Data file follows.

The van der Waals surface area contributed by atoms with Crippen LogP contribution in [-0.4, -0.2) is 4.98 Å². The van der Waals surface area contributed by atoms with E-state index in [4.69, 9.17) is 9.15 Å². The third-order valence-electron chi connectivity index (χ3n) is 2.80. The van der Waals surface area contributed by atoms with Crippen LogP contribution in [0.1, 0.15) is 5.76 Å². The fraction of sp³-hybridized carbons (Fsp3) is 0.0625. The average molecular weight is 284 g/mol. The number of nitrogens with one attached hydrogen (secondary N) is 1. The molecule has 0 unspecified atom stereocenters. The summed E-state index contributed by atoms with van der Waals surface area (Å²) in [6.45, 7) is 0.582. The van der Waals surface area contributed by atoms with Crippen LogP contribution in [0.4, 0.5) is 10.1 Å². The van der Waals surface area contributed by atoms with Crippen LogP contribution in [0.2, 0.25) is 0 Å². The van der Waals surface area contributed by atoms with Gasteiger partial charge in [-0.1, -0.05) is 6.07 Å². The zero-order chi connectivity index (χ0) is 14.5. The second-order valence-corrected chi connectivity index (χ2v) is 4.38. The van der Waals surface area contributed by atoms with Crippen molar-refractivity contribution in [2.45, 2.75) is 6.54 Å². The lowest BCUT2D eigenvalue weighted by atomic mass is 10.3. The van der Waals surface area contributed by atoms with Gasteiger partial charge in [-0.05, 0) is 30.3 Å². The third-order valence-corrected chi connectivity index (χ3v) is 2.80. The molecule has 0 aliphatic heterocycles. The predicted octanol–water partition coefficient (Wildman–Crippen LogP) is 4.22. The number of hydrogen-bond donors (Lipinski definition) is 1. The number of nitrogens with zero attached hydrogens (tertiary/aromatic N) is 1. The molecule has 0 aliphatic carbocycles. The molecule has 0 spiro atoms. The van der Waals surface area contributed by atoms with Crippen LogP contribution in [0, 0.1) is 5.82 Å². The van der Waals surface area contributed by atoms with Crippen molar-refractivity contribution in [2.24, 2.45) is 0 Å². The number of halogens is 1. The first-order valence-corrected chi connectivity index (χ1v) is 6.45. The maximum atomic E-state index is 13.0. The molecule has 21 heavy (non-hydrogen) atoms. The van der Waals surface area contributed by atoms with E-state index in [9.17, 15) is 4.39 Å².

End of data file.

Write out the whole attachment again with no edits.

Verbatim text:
The van der Waals surface area contributed by atoms with Crippen LogP contribution in [-0.4, -0.2) is 4.98 Å². The van der Waals surface area contributed by atoms with E-state index in [4.69, 9.17) is 9.15 Å². The third-order valence-electron chi connectivity index (χ3n) is 2.80. The van der Waals surface area contributed by atoms with Crippen LogP contribution in [0.1, 0.15) is 5.76 Å². The fraction of sp³-hybridized carbons (Fsp3) is 0.0625. The average molecular weight is 284 g/mol. The number of nitrogens with one attached hydrogen (secondary N) is 1. The molecule has 0 unspecified atom stereocenters. The summed E-state index contributed by atoms with van der Waals surface area (Å²) in [6.45, 7) is 0.582. The van der Waals surface area contributed by atoms with Crippen LogP contribution in [0.4, 0.5) is 10.1 Å². The van der Waals surface area contributed by atoms with Crippen LogP contribution in [0.2, 0.25) is 0 Å². The van der Waals surface area contributed by atoms with Gasteiger partial charge in [-0.1, -0.05) is 6.07 Å². The zero-order chi connectivity index (χ0) is 14.5. The second-order valence-corrected chi connectivity index (χ2v) is 4.38. The van der Waals surface area contributed by atoms with Crippen molar-refractivity contribution in [2.45, 2.75) is 6.54 Å². The lowest BCUT2D eigenvalue weighted by atomic mass is 10.3. The van der Waals surface area contributed by atoms with Gasteiger partial charge in [-0.05, 0) is 30.3 Å². The third-order valence-corrected chi connectivity index (χ3v) is 2.80. The molecule has 0 aliphatic heterocycles. The predicted octanol–water partition coefficient (Wildman–Crippen LogP) is 4.22. The number of hydrogen-bond donors (Lipinski definition) is 1. The number of nitrogens with zero attached hydrogens (tertiary/aromatic N) is 1. The molecule has 0 aliphatic carbocycles. The molecule has 0 spiro atoms. The van der Waals surface area contributed by atoms with Crippen LogP contribution in [0, 0.1) is 5.82 Å². The van der Waals surface area contributed by atoms with Crippen molar-refractivity contribution in [2.24, 2.45) is 0 Å². The number of halogens is 1. The first-order valence-corrected chi connectivity index (χ1v) is 6.45. The maximum atomic E-state index is 13.0. The molecule has 21 heavy (non-hydrogen) atoms. The van der Waals surface area contributed by atoms with E-state index in [9.17, 15) is 4.39 Å².